September 17, 2014
Literacy a Strong Suit for DSBN Students
The 2013/14 EQAO assessment results show DSBN students continue to achieve a high standard in literacy. Success rates for Grade 3 students surpassed the provincial results in both reading and writing. Grade 6 results in reading increased 1% over last year’s, while success rates in writing increased 2% over the 2012/13 assessment.
The EQAO assessment provides an indicator of students’ skills in reading, writing and mathematics according to the Ontario Curriculum Standards. To be successful on the test, students must meet the provincial standard, which is measured as Level 3 on a four-point scale. The Ministry of Education identifies the provincial standard as equivalent to a B grade.
“While the EQAO results present us with a snapshot of student learning, we are particularly encouraged by the five-year trend which shows strong gains in both reading and writing,” said John Dickson, Superintendent of School Support Services. Since 2009/10, Grade 3 success rates have risen 10% in writing and 15% in reading. In that same time frame, Grade 6 results have improved 7% in reading and 10% in writing.
“As a system, we have made literacy a key priority,” said Warren Hoshizaki, DSBN Director of Education. “We are pleased this emphasis has benefitted students in this crucial area of learning and we are proud of our staff who have responded to this focus and found ways to tailor supports to meet the needs of each individual student.”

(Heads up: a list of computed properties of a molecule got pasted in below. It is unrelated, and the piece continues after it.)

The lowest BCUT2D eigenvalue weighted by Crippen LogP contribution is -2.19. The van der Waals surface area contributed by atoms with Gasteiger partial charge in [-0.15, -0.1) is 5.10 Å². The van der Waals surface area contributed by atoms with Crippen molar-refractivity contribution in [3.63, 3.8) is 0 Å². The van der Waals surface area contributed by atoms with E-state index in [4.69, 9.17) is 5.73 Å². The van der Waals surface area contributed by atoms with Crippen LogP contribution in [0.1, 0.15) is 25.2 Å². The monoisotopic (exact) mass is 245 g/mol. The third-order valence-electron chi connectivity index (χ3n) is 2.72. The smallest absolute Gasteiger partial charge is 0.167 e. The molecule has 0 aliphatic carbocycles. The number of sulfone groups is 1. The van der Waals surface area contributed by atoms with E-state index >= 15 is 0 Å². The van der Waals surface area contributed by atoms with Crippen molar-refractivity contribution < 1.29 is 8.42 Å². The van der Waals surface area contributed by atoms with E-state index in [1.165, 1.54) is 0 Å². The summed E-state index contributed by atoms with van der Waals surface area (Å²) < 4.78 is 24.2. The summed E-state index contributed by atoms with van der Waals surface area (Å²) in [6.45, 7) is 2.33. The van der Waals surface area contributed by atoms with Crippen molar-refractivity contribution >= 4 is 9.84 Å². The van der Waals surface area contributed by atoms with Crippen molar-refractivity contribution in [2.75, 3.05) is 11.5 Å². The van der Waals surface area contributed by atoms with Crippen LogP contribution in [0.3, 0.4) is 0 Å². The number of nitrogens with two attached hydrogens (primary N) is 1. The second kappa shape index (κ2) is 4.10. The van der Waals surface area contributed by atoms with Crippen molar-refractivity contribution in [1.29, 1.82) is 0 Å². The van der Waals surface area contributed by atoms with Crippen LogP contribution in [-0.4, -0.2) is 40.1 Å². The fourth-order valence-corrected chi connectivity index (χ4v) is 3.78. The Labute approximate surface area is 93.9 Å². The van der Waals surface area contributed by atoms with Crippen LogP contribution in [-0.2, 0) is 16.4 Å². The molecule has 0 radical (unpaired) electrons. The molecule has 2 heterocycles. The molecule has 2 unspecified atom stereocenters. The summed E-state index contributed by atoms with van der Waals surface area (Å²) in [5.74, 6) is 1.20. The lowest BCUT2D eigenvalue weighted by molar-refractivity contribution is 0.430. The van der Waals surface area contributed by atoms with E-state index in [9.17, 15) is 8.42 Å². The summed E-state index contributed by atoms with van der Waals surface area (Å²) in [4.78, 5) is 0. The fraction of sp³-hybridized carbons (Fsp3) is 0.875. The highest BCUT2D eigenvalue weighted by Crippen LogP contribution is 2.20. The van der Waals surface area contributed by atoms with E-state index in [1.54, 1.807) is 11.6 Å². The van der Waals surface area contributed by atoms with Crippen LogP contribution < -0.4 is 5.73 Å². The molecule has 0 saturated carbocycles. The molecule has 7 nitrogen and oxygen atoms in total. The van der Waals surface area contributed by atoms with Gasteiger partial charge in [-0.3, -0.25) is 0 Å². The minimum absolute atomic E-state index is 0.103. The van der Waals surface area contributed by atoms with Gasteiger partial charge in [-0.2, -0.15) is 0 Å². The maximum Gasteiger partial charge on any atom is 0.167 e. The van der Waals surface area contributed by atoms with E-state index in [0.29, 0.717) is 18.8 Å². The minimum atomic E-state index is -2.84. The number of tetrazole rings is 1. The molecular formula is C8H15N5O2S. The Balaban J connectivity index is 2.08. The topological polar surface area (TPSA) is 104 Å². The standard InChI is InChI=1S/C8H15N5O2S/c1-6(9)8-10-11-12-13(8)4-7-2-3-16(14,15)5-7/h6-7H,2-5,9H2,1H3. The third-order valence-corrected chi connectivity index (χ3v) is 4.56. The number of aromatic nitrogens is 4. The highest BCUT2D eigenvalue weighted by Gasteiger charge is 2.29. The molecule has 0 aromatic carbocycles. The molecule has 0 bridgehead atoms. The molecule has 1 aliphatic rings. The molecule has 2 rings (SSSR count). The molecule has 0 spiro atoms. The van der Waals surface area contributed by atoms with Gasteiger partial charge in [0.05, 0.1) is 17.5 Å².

Provincially, math has been identified as an area of concern. Provincial success rates in Grade 3 math held steady at 67% for the second year in a row. Success rates in Grade 6 math fell for a second straight year, from 57% to 54%. At the District School Board of Niagara, success rates in Grade 3 math rose 2% and sit above the provincial rate at 69%. Success rates at the DSBN declined 4% from last year’s results in Grade 6 math to 47%.
“While math is certainly an area that the DSBN is directing more support towards, we are confident that, similar to the successes we’ve seen in literacy, the hard work of our staff and students will lead to improvements in math achievement,” said Dickson.
“In fact, this is where the EQAO is most helpful to us; by using the provincial assessment alongside other forms of evaluation the Board can more effectively target the areas of the curriculum where students are experiencing difficulty and direct additional supports to improve student success,” added Dickson.
Last year, over 140 elementary teachers were able to upgrade their skills through the Additional Qualification (AQ) in Mathematics courses paid for by the DSBN. This past summer, another 50 teachers dedicated themselves to continuous improvement by taking the AQ course, and more than 100 teachers are expected to go through the AQ course during the 2014/15 school year. Similar to last year, each Professional Development (PD) during the 2014/15 school year will have a math component to support staff in improving their practice.
Elementary students wanting to develop their math skills can practice on Dreambox software at home or at school. By obtaining a login from their school, students can access the program at home. “Dreambox engages students in a game-type setting that adapts to each student’s learning needs in a fun and interactive way,” said Dickson.
Additionally, the DSBN is one of the only Boards in all of Ontario to offer the math Homework Help program to students from Grades 7-12. Homework Help allows students to get help with their assignments after school hours. Students can get support from Ontario certified teachers and can also access lesson archives ensuring that assistance is available no matter what time they log on.
For more information about the EQAO, please visit www.eqao.com.